Markets do not always work well. Where regulators step in, economic analysis is critical to achieving better outcomes.

Many sectors - including telecoms, media, energy, payment systems and transport - rely on a mix of competition and regulation to deliver good outcomes for consumers

Whilst traditional utilities have opened to competition, parts of their value chains will always remain difficult to contest. Economic regulators need to tread carefully in a complex world of trade-offs.

Consumers may need to be protected against market power but, without incentives for competitive entry and infrastructure upgrades by suppliers, we will be stuck with the status quo. Many regulated sectors are being transformed by technological change and regulation needs to keep up.

Increasingly economic regulation goes beyond questions of price control. Do consumers have adequate information to make choices? Do they face costs of switching providers that could be lessened through enforced interoperability? Are incentives to switch to new generations of telecoms services adequate and how do we protect users of legacy services? Do consumers need intervention to be able to watch their favourite national sports events?

We have worked extensively with regulators around the world in designing regulatory measures, undertaking market reviews and assessing regulatory impacts. We have supported regulated firms in drafting submissions and providing expert testimony in leading regulatory disputes.

To Low-Earth Orbit and beyond

The range of use cases for satellite communications is increasing rapidly, as is the number of satellites in orbit with the deployment of low-Earth orbit (LEO) mega constellations like those operated by Starlink, Kuiper, and OneWeb.

We were asked by a European regulator to review its satellite earth station regulatory framework. We relied on analysis of existing licence data, international comparisons and stakeholder interviews to come up with proposals that included a concave-in-bandwidth pricing model – to recover the regulators administrative costs without pricing off either smaller, resource-limited projects or new uses of high frequency spectrum – and a process for notification of new licence applications that promotes operator coordination.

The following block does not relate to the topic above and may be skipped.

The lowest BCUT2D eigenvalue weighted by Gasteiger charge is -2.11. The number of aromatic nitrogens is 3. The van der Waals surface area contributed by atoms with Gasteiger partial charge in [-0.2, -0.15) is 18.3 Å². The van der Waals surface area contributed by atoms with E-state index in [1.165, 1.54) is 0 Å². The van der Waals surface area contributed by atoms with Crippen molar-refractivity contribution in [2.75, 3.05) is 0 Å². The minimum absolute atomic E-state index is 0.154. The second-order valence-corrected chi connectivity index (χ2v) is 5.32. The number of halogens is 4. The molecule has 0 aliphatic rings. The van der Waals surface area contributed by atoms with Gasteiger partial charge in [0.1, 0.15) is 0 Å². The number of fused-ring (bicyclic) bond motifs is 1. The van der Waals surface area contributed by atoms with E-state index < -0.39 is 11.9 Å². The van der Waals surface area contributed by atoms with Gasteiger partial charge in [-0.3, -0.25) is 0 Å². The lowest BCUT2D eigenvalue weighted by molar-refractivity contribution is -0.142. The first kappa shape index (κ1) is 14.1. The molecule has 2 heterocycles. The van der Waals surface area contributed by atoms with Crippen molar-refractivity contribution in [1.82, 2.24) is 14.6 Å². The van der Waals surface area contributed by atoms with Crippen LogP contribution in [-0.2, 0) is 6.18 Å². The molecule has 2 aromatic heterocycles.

This revised framework offers a level playing field for the diverse set of satellite operators and ensures that the country remains an attractive environment for innovative spectrum use.

Not rich enough in fibre...

Fibre-to-the-home (FTTH) is a crucial part of meeting the European Commission’s ambitious Digital Agenda targets in relation to ultra-fast broadband – but roll-out so far has been slow. This is to a large extent because of the challenging business case for putting fibre in the local loop, which requires huge investments and offers highly uncertain returns to investors. In addition, full benefits from fibre may only become apparent when there are services utilising higher bandwidth, but development of such services depends on fibre take up, creating a vicious circle.

A creative approach to regulatory policy is required to create the right incentives for fibre roll-out. Promising a light regulatory regime for fibre may have little effect if regulated copper prices constrain willingness to pay for fibre. Meanwhile, encouraging co-investment of service providers may help but could then raise concerns about discriminatory access. We looked at the various options for dealing with these challenges in a report for the FTTH Council Europe, which is available here (with accompanying slides).

Calling for service

Non-Geographic Numbers (NGNs) supporting the collection of revenues through call charges are an essential enabler for the provision of services over telecoms networks. However, uncertainty over the charges that apply when calling such numbers along with complaints from service providers about excessive wholesale prices for their use can discourage their use. This led ComReg (Ireland) to carry out a Strategic Review of NGNs. Underpinning this review was research conducted by DotEcon to investigate retail market conditions and identify the potential need for wholesale remedies.

We combined a conceptual assessment of why originators might have market power with empirical analysis, leading to recommendations for regulatory intervention at both the retail and wholesale levels of the NGN value chain. In the retail market, we recommended reforms to eliminate unnecessary number ranges and to make retail pricing simpler for consumers. In a separate report we set out evidence that originator market power in NGN had been exercised, and proposed various options for wholesale remedies.

On the back of DotEcon’s assessment and recommendations, ComReg has implemented several changes to the NGN market in Ireland. The number of NGN ranges has been reduced from five to just two, and the charge for calling non-Freephone NGNs is now capped at the price of a calling a geographic number. ComReg has also chosen to impose price controls on wholesale charges set by originating operators, supported by a transparency obligation that requires origination rates to be publicly available.